Although anthracite coal tonnage was replaced by bituminous coal tonnage, coal shipments continued to dwindle as homes and electric power plants in the NJ/NY metropoliation area discontinued to utilize coal as a fuel source. Futhermore, the Big Little Railroad faced other serious economic and operating problems. The CNJ's longest haul line was only 191 miles from Scranton to Jersey City, its heavy concentration of terminal switching and local service, together with a very large commuter trade, all were extremely costly, low mileage situations.

The 1960's and 1970's were marred by losses and deep cuts. Despite acquiring portions of the Lehigh & New England Railroad in 1961 the CNJ opted to give up all its lines in Pennsylvania in 1972 - pawning them off to the Lehigh Valley Railroad. The State of New Jersey stepped in and began subsizing CNJ passenger operations in 1964 and implemented the Aldene Plan in 1967. On March 22, 1967 the CNJ filed for bankruptcy for the final time. On April 1, 1976 the CNJ was absorbed into Consolidated Railroad Corporation (Conrail).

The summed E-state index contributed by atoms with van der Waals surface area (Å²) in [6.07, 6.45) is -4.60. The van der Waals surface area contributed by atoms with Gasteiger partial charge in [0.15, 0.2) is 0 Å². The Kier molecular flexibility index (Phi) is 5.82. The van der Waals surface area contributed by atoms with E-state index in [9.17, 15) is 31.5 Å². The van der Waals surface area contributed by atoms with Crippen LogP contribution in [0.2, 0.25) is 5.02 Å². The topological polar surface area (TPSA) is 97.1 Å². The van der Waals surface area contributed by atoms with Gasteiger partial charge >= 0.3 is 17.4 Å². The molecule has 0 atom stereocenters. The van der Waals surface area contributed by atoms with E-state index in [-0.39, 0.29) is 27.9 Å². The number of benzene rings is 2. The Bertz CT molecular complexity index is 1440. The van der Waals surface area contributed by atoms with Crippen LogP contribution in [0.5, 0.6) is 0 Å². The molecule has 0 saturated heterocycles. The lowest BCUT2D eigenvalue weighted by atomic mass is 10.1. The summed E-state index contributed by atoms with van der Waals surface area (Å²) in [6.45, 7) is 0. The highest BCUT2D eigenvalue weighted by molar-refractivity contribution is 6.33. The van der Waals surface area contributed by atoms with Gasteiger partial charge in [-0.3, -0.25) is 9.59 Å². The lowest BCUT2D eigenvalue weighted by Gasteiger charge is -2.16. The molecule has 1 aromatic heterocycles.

CNJ ALCo RS-3 #1555 at Roselle. November 22, 1966. Rick Stotz photo.

Disclaimer: This map incorporates features present along this stretch of the CNJ from as early as 1908 all the way through to the 1950's. This map shows "max trackage" for this period - meaning the sum of all tracks present in this period are shown. This map should not be used as an absolute resource but as a frame of reference. Drawn by Richard J. King 4/2014.

Westbound train at Roselle/Roselle Park, bound for Mauch Chunk. CNJ ALCo RS-3 #1546 leads the consist. The Walnut Street overpass is in the background. 7/1950. Photo taken by John Dziobko.

A pair of CNJ Budd RDC's are eastbound at Aldene. The plant which later became Romerovski's is seen on the right. At this time it is Gulistans. The Lehigh Valley embankment is seen in the background.